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Risk, the data revolution and life post-Paris for CDP's supply chain program

Ahead of a first-of-its-kind analysis of how businesses are integrating sustainability in supply chain operations, CDP's program lead weighs in on lessons from members like Unilever.

In an ironic way, the financial meltdown tipped off in 2008 — deepened by instability underlying interconnected international markets — may actually have been a good thing for global supply chain reformers.

That year, seared into history as the time Wall Street fell off a cliff, a relatively young London-based environmental NGO then known as the Carbon Disclosure Project (now simply CDP) was just starting a supply chain group focused on better tracking, and hopefully reducing, emissions linked to worldwide production. 

"We were one of the areas that actually wasn’t hit particularly hard by the financial crisis," Dexter Galvin, head of supply chain at CDP, told GreenBiz. "The fallout was that people wanted more disclosure, more openness, more transparency from the big corporations."

Add to that thirst for visibility a continued emphasis on factory labor and safety, plus regulatory momentum after the Paris climate agreement, and supply chain sustainability is quickly becoming a focal point for more companies. Meanwhile, real-time data analytics and related technologies are also entering the supply chain fray.

"We’re moving into an era of more real-time data on what suppliers are doing," Galvin said. "It’s all about more and better data to help us make decisions."

For CDP, what started as an effort to better track and improve climate performance for suppliers of a few familiar consumer goods giants — Walmart, Unilever, L'Oreal — has ballooned to an 89-member organization representing $2.7 trillion in annual purchasing power.

It’s all about more and better data.

This winter, the group also will go beyond its now-familiar annual reports on the state of supply chain sustainability and actually rank companies head to head on supply chain performance for the first time. Late this summer, the NGO published its methodology for the report, which Galvin said will include climate data from 4,300 suppliers and water data from about 1,200 entities.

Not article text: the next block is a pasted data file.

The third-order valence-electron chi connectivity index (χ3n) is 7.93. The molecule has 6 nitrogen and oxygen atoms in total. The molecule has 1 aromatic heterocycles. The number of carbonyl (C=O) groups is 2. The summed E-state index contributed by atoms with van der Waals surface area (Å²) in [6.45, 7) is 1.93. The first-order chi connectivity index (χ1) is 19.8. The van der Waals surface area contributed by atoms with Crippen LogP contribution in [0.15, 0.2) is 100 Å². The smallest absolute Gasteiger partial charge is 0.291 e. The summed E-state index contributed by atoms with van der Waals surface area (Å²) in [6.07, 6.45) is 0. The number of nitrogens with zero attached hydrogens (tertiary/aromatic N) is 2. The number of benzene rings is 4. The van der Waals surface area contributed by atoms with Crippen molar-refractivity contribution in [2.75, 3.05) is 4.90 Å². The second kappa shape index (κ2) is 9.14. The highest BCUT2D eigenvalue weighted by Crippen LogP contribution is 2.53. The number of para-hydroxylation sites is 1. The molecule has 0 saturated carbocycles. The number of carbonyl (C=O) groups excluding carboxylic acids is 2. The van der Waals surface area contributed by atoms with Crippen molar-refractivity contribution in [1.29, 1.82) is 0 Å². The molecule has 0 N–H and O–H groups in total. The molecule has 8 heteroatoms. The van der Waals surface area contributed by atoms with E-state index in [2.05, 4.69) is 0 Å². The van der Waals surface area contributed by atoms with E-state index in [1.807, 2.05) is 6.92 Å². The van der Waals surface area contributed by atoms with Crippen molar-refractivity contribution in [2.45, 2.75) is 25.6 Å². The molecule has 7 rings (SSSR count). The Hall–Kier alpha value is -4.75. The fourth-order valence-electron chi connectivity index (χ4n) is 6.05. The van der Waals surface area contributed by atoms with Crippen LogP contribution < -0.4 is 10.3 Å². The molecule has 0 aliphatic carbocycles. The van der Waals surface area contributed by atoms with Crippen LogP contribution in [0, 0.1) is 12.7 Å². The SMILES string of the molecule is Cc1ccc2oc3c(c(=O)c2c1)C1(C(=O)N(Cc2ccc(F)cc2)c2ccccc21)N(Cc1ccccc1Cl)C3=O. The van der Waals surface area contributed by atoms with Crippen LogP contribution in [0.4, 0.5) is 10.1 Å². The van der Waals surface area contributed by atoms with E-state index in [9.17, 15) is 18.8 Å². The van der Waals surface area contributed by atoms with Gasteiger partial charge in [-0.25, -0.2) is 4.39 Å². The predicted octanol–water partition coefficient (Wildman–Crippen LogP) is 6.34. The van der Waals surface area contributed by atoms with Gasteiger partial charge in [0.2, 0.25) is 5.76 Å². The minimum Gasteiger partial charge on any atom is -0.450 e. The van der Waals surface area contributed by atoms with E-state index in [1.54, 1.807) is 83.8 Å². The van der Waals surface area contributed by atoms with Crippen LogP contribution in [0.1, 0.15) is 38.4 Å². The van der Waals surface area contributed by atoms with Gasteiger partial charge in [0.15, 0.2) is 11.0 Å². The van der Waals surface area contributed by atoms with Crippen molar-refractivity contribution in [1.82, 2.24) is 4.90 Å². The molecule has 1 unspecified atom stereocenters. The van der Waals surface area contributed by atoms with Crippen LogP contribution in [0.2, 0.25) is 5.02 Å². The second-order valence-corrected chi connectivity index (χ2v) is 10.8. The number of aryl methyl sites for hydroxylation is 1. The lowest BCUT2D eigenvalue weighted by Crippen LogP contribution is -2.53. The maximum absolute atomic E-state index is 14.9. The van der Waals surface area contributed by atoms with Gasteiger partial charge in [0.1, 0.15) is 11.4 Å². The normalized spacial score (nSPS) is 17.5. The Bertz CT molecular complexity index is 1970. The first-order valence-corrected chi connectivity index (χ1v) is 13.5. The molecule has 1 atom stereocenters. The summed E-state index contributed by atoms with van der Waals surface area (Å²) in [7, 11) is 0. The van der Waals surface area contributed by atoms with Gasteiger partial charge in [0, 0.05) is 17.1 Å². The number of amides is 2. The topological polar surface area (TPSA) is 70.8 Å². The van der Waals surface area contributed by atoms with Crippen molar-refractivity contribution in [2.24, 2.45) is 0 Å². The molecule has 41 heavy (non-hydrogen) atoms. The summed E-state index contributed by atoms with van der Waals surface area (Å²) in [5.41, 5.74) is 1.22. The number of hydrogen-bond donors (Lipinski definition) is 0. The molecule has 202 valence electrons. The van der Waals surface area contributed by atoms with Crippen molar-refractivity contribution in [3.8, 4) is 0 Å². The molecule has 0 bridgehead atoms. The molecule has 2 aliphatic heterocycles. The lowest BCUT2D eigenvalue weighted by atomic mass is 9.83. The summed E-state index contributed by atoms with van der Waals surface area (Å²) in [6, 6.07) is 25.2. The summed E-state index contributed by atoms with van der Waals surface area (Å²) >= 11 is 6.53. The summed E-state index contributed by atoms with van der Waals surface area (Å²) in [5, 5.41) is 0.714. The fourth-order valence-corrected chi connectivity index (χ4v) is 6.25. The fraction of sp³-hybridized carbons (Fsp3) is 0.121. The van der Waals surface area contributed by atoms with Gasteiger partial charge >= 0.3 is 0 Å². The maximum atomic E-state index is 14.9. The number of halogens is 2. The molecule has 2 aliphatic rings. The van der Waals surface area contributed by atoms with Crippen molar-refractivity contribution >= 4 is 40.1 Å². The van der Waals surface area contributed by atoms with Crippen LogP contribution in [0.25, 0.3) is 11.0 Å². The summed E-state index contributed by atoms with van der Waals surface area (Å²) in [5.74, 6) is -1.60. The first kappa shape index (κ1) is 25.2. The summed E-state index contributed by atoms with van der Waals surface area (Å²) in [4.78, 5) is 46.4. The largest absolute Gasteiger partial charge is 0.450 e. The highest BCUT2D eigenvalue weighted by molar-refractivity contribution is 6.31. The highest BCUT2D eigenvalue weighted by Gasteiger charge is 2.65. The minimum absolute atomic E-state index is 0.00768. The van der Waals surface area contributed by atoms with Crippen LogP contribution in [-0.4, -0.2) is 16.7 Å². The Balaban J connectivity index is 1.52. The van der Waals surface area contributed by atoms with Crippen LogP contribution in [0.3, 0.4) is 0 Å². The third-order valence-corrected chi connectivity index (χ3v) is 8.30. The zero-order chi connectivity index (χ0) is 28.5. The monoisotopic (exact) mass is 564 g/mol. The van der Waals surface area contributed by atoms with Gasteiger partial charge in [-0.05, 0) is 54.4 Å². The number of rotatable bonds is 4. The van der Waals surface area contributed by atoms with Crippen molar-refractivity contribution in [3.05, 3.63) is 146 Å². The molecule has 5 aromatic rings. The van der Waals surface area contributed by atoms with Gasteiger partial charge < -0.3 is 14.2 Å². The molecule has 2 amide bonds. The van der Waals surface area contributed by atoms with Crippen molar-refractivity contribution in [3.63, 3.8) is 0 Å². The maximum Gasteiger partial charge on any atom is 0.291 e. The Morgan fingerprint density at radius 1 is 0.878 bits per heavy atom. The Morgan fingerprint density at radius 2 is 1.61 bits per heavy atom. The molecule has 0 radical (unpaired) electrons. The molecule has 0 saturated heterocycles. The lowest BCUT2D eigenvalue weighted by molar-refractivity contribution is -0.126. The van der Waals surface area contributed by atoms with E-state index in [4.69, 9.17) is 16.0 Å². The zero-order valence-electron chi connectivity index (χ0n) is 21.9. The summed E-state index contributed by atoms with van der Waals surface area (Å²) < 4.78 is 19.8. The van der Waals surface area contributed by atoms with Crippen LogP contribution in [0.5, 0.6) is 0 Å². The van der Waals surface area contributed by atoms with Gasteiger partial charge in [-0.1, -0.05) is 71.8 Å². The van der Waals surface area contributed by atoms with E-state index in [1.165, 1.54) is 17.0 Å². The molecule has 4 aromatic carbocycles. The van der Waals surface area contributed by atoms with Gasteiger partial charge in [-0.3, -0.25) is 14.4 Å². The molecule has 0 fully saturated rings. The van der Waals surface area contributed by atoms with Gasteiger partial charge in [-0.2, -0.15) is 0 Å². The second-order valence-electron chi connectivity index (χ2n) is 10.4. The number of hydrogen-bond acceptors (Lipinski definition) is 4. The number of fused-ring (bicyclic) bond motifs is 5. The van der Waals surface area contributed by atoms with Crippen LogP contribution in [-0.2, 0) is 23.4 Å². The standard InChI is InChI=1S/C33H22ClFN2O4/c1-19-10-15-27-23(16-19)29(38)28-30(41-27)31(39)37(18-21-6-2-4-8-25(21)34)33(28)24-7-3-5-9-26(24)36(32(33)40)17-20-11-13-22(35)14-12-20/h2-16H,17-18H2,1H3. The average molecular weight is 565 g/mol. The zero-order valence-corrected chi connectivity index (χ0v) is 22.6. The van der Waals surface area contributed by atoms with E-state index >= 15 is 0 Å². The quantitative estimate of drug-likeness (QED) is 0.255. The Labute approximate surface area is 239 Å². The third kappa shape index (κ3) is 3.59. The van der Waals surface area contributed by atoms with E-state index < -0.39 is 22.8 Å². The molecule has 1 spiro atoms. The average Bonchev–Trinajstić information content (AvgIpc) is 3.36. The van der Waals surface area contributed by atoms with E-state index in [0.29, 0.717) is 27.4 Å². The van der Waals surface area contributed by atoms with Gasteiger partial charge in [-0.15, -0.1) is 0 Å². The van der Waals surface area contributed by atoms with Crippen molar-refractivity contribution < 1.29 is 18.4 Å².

"Disclosure was our middle name, so we wanted to publish the methodology for companies to understand how they’ll be assessed," Galvin said. "It’s a really holistic view of what companies are doing to manage emissions."

Among the facets of supply chain management CDP will be looking for: whether companies are engaging suppliers at all; whether they have their buyers involved; whether they have data or environmental targets for their suppliers; and what sort of governance structure might be in place to monitor existing efforts.

Breaking the link to emissions

Sustainability rankings in general are nothing new, with the Down Jones Sustainability Indices being perhaps the most widely recognized across-the-board rating system. Still, as environmental scandals such as Volkswagen's dieselgate make plain, systems reliant on self-reporting are far from bulletproof.

In the case of CDP, the organization surveys suppliers rather than public-facing companies. This year, the plan is to release the first-of-its kind ranking in January, along with the usual trend report on supply chain sustainability approaches being adopted by members. Assuming all goes according to plan, subsequent years will include additional details on companies that aren't pulling their weight.

"Far too few companies are engaging their supply base," Galvin said. "I think it was 27 percent who responded to our request last year that were doing anything at all with their supply chain, which is ridiculous."

The reason Galvin finds the figure hard to believe is the outsized role that often-opaque supply chains play in the global environmental picture.

A snapshot of supply chain sustainability tips from CDP's 2015 annual report.

"Twenty-five percent of global carbon emissions from fossil fuels are emitted during production of goods that are consumed in a different country," said Dan Hamza Goodacre, program director for energy efficiency at CDP partner the ClimateWorks Foundation. "This has to end if we are serious about tackling climate change."

For retailers, Galvin added that supply chain emissions can be 10 times greater than a company's direct operational footprint.

Last year, more than 4,000 suppliers for CDP member organizations — among them companies ranging from Ford to Coca-Cola to Phillip Morris — voluntarily disclosed information on water and climate, although not always both and not always to report significant progress. North America, China and Brazil are all major markets for suppliers responding to the survey.

In the meantime, companies such as Apple have been quietly implementing in-country efforts to reign in the climate impacts of their suppliers — a class often referred to as "scope 3" emissions, compared to direct (scope 1) and indirect (scope 2) corporate emissions primarily covering daily operations and energy use.

One approach to digging deeper into the supply chain is incentivizing suppliers to adopt and report on efficiency projects, or even tying performance evaluations to sustainability goals.

"Where once suppliers were assessed 100 percent on price and quality, now we have that sustainability element creeping in," Galvin said. "With key suppliers to L'Oreal, 20 percent of their supplier score is based on their performance on climate change."

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